What is Equine-Assisted Therapy?

I am talking a lot about horses and therapy and equine-assisted therapy and learning and, and, and… but what actually is equine-assisted therapy?

Equine-assisted therapy (EAT) is an experiential therapy that uses a certified mental health professional and an equine to positively impact physical, cognitive, and emotional well-being. I am not a mental health professional and do not practice equine-assisted therapy. However, I wanted to explain a bit about what EAT is to head off any future questions.

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Why Horses?

Animal-assisted therapies are growing in popularity and used with pigs, dogs, birds, cats, and horses, just to name a few. I believe all animals are beneficial to our mental and emotional health and wellness, but there are specific reasons to use equines. Horses are unique in therapeutic purposes because of their size, their history, and their movement.

Horses are prey animals so they are always in tune with their environment. They are herd animals, so they are accustomed to working as a group and relying on the herd to meet their survival needs. Horses are also rideable, so they add a layer of movement to therapy work. The horse has an almost identical skeletal structure to a human, which means their movement is very similar to a humans. This is one reason why therapeutic riding is so impactful.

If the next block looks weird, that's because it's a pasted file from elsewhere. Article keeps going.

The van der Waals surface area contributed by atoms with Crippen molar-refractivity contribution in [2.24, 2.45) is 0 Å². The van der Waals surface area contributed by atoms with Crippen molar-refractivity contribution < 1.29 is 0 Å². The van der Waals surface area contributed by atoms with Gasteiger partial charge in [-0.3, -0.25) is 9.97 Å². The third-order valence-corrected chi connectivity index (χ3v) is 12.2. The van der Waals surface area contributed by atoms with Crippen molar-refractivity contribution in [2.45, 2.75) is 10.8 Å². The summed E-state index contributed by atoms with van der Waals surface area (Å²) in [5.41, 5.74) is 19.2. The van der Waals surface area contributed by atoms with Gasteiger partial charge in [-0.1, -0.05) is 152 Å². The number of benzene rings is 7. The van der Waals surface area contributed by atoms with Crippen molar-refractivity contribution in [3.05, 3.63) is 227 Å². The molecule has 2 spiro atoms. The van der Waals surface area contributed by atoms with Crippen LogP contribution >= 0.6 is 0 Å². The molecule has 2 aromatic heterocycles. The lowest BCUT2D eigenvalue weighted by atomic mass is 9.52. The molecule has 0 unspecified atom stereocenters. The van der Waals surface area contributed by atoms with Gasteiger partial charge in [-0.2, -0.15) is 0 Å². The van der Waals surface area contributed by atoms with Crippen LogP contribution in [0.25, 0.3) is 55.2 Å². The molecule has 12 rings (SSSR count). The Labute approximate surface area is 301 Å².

However, a person does not need to ride to benefit from the therapeutic nature of a horse. There are countless ways horses help people, but I will outline a few of the most common today.

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Develop a Lesson Plan

It’s important to have a plan for each lesson. Some programs run continuously while others have sessions. I work at a continuous program but I like to still think of “sessions” so there is a goal to work toward at the end of 6, 7, 8 weeks – whatever the case may be.

I plan backwards, so if the end goal is to do a posting trot on lead, I set up each lesson to work towards that goal. It’s important to know what your benchmark is before a rider can work towards a posting trot. For me, that means the rider needs to already be walking off lead, able to stop and steer their horse. The rider may also need to already have the balance and strength at the sitting trot, but that is for the instructor to decide individually. Below is an example of how I might lay out the lesson goals for a rider who is riding at the walk independently and sitting the trot.

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